Are You Doing Enough for Your Child? Yes, You Are!

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  • 23, April 2019

Working mother

Parenting is not easy –, especially for mothers. That is why we are ruling out mom guilt.You can get overwhelmed and exhausted with the consistent hassle and it’s completely okay to snap or yell a little. It doesn’t mean you’re a bad mother or your child deserves better than you.
Motherhood is challenging at every step and tends to question your patience, strength, and stamina every single minute. If you are not able to live up to the expectations you have created in your mind, it’s not a big deal. What you have done and are doing is more than enough.
The “mom guilt” is rather common, and if you think you are the only mother to feel insufficient – think again. It’s important to understand that you cannot win everywhere all the time when you enter into motherhood. You are only going to exhaust yourself out if you don’t stop trying to perfect your parenting.
Mothers often feel guilty (#Ruling Out Mom Guilt) about giving themselves time or doing something for their own self, thinking that their complete attention should be focused on their child. If they failed to do so, it will affect their child’s grooming.
You’re doing a great job and giving yourself some attention doesn’t make you a bad mother. Let’s address this “mom guilt” and make you see how your present parenting efforts are more than sufficient for your child and you’ve no reason to feel overwhelmed.

What is Mom Guilt?

You’re maternity leave is up and now you have to get back on the 9-5 grind.
The guilt that surfaces about leaving your newborn behind at home, while you’re at work is referred to as the mom guilt. This includes worrying about how you’d be able to function at work and give your baby the time and attention they need. Prioritizing one over another or unable to balance both the things leads towards getting overwhelmed and anxious.
Mom guilt can strike at any point of time in motherhood. It could be right after the maternity leave, on a weekend when you reprimand your child for messing the room up, after having a verbal spat with your teenage child, or leaving your child behind for an hour to visit your friends. Any similar incident can spark guilt in you that you haven’t done enough for them and you may start questioning your parenting. This builds pressure on you and compels you to put more effort into becoming a better mother.

How Do You Know Mom Guilt’s Building Up?


The feeling of guilt is actually an analysis of your behavior. When you start focusing on what you did and feel shame in doing so, it means you’re beginning to feel guilty about it.
I didn’t make the food of his liking. I am a bad mother.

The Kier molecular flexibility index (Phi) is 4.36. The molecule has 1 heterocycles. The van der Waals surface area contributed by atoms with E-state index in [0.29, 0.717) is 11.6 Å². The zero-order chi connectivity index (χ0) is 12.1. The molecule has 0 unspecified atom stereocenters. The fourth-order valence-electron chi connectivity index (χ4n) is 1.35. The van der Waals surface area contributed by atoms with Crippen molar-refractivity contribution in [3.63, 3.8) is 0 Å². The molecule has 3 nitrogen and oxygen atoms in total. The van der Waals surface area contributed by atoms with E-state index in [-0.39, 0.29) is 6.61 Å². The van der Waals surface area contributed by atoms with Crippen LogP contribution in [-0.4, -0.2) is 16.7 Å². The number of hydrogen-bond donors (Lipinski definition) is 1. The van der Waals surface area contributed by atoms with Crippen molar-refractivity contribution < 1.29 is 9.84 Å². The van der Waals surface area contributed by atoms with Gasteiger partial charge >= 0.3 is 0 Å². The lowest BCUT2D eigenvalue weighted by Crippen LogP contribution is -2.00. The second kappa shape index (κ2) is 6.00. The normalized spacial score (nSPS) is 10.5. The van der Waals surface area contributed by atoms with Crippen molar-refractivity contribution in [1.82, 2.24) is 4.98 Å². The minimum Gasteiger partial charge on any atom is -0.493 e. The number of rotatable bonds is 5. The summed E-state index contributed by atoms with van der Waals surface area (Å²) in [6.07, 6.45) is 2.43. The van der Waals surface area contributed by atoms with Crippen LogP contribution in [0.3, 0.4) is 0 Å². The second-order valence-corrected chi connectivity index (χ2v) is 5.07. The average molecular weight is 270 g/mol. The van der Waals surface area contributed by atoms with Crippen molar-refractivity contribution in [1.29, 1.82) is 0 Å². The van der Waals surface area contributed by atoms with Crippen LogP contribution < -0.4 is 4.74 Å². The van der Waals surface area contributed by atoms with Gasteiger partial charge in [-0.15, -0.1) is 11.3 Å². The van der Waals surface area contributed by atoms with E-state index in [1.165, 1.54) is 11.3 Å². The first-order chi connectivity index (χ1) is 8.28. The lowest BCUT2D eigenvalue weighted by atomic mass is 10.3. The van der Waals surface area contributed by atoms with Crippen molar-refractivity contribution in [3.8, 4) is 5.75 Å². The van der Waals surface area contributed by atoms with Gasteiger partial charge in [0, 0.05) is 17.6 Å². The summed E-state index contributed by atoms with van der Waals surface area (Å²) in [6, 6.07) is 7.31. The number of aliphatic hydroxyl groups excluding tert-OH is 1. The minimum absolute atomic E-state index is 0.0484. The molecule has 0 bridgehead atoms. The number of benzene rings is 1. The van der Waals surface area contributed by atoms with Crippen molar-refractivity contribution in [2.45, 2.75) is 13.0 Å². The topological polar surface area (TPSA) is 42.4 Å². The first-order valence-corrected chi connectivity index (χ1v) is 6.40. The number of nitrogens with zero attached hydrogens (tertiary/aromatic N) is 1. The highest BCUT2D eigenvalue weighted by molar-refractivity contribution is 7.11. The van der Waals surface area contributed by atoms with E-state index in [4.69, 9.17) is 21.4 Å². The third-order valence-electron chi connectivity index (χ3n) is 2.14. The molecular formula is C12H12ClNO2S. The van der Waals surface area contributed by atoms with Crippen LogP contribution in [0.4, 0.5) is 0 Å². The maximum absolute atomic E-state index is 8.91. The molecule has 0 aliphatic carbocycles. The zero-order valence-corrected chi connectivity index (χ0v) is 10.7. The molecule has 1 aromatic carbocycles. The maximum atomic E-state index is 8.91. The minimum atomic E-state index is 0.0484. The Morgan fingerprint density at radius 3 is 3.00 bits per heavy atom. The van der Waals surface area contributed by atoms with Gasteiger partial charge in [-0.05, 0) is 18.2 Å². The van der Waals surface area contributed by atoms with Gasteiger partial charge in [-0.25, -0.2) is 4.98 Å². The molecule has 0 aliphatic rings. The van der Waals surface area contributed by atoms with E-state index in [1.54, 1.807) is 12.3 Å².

I left my baby in the daycare. How awful for a mother to do so!
Susan’s baby is smarter than my daughter. She must have given her more attention than I did!
This happens with a majority of mothers who judge themselves and compare them to other women. They start to believe that every negative thought about them is right.
So, if you find yourself criticizing yourself and negative thoughts making frequent visits to your mind, it means you’re suffering from mom guilt.

 

What to Do Next? Ruling Out Mom Guilt.

Living with mom guilt is unhealthy for you. It only adds up to your depression and stress and coerces you to overdo yourself. This can have negative effects on your physical and mental health. We have some effective solutions to address this guilt and help you live a healthy and happy life with your kids.

1. You Are Doing Your Best in Ruling Out Mom Guilt?


When you become a mother, you naturally develop the strong instincts of caring and protecting your child. You want to guard them against every harm that might come their way and give them the best you can. But, there’s no such thing as perfection when it comes to parenting.
So, tell yourself that what you’re doing is enough and the best in your capacity. Don’t overdo yourself because there always will be lacking. Let go of the guilt and continue doing what you can do best.

2. Acknowledge Yourself

Self-acceptance is the key. You’ve to acknowledge yourself and your efforts to step out of the guilt. Be empathic towards yourself and know where your thoughts are going. Stop negativity from prevailing and respond to yourself with kindness.

3. Let Go of Perfectionism

More than perfectionism, you need resilience to make it through motherhood. Mom guilt can be persistent in its invasions. You have to develop your defense and stick to it. Fighting off depressive feelings and thoughts is difficult. But once you stop trying to run after perfectionism, you’ll see things simplifying themselves.

4. Take Care of Yourself?

Taking care of children is important, but so is taking care of you. Mothers often ignore their own needs and wish to give more time to their kids. This makes a major contribution to mom guilt when they start thinking that spending time on their own is making them a bad parent. Make time for yourself and take care of your needs.
Socialize with your friends, sleep well and eat healthily. You’ll be surprised with the wonders these simple things can do and make a positive impact on your parenting. When you’re relaxed and healthy, you ultimately develop more patience and calmness to deal with your children.
Do what makes you happy and you will see how the entire atmosphere of your home changes. You are the center of your family. If you are content, everybody else is too. So, don’t let the guilt pull your family back. Embrace happiness and be satisfied with what you are doing. Because it is good enough!

“A happy mother is a good mother, and if work makes you hum, your whole family sings along.” -Sharon Meers

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